Is Ryan Jensen the offensive line’s wild card in 2014?

When Ryan Jensen was selected with the 203rd overall pick in the sixth round of the 2013 draft, you could practically hear the collective response all through Baltimore.

“Who?”

(You can discuss this on the BSL Board here.)

Jensen didn’t have the kind of pedigree a lot of drafted linemen possess. He attended Division II Colorado State-Pueblo and didn’t go against major competition on a weekly basis. I mean, check out the CSU-Pubelo website – no offense to the ThunderWolves but the site looks like something that would be fancy for a Maryland public high school.

How the Ravens discovered Jensen in the first place and placed him on their radar shows the kind of due diligence that goes into the draft process. Jensen must have had some quality film because he was able to get drafted despite not being invited to the Senior Bowl, East-West Shrine Game or the NFL Combine. In this Denver Post article dating back to March of 2013, it was reported that all  32 teams visited the tiny school in Colorado to check in Jensen. Clearly he was doing something right.

It only takes one team to like what they see. Certainly more teams had similar grades on Jensen, but the Ravens were the first to act. A broken foot essentially kept him from competing for a regular spot as a rookie. But he’s doing enough now as it is to gain some buzz from organized team activity workouts.

Jensen is an athletic lineman, agile, quick and able to bend well. His scouting reports coming out of college routinely mentioned his mean streak, and that he plays aggressively off of the snap. Drafted as a center, Jensen has since moved to tackle, which is a more familiar position for him as it is. Thing is, based on what John Harbaugh has said, Jensen could potentially be someone that can play all five positions on the offensive line.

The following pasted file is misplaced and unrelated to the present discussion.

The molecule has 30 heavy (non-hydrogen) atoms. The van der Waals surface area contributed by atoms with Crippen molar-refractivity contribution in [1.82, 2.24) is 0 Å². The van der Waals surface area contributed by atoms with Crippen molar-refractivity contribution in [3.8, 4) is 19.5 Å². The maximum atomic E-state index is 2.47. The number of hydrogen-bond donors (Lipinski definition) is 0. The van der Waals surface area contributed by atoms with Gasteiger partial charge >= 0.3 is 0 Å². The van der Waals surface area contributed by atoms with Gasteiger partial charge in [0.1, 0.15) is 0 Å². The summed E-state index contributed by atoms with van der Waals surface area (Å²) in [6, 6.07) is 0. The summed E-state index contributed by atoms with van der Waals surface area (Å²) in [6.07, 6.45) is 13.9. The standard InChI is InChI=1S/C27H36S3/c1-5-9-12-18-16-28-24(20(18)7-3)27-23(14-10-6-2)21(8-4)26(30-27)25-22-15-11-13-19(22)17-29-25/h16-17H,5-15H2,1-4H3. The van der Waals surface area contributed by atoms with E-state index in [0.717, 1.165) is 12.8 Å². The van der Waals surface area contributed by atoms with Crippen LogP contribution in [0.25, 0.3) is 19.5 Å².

Right now, however, the Ravens are working Jensen in at both left and right tackle.

“We’re going to put him in the mix out there and see how he does,” Harbaugh told reporters after a recent OTA practice. “He played tackle in college, so he’s comfortable out there, mentally, it seems like. We’ll see if he’s a fit out there also. It’ll just give us more competition.”

Rick Wagner is penciled in as the starting right tackle at the moment. Jensen’s transition over to right tackle likely means the end for Jah Reid in Baltimore, barring unforeseen improvement or an unexpected rash of injuries moving through the position group.

As it was when Jensen was drafted, not much is truly known of him. He didn’t see any game action on the offensive line last year, with the past week being the most buzz he’s received since arriving in Baltimore. But if there was ever an opportunity for someone like Jensen to step in and take a spot, this would be it.

His top competition is a not-as-athletic Wagner and undrafted free agent James Hurst. The rest of the line appears shored up — enough, at least — to where there should be plenty of improvement from last year’s disaster of a group.

Jensen’s route to the NFL hasn’t been the most ordinary, but he was drafted for a reason. And he may never find a better opportunity than the one that sits in front of him at the present time.

Follow me on twitter: @JasonHButt

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About the author


Jason Butt   

Jason Butt is a writer and analyst for Baltimore Sports and Life. He also covers the Ravens for SB Nation as the Managing Editor of Baltimore Beatdown . Additionally, Jason is a freelancer in the D.C./Baltimore area, with published works appearing in The Washington Post, Express, CBSSports.com, The Associated Press and The Washington Times. He graduated from the University of Georgia with a bachelor of arts in journalism in 2009.


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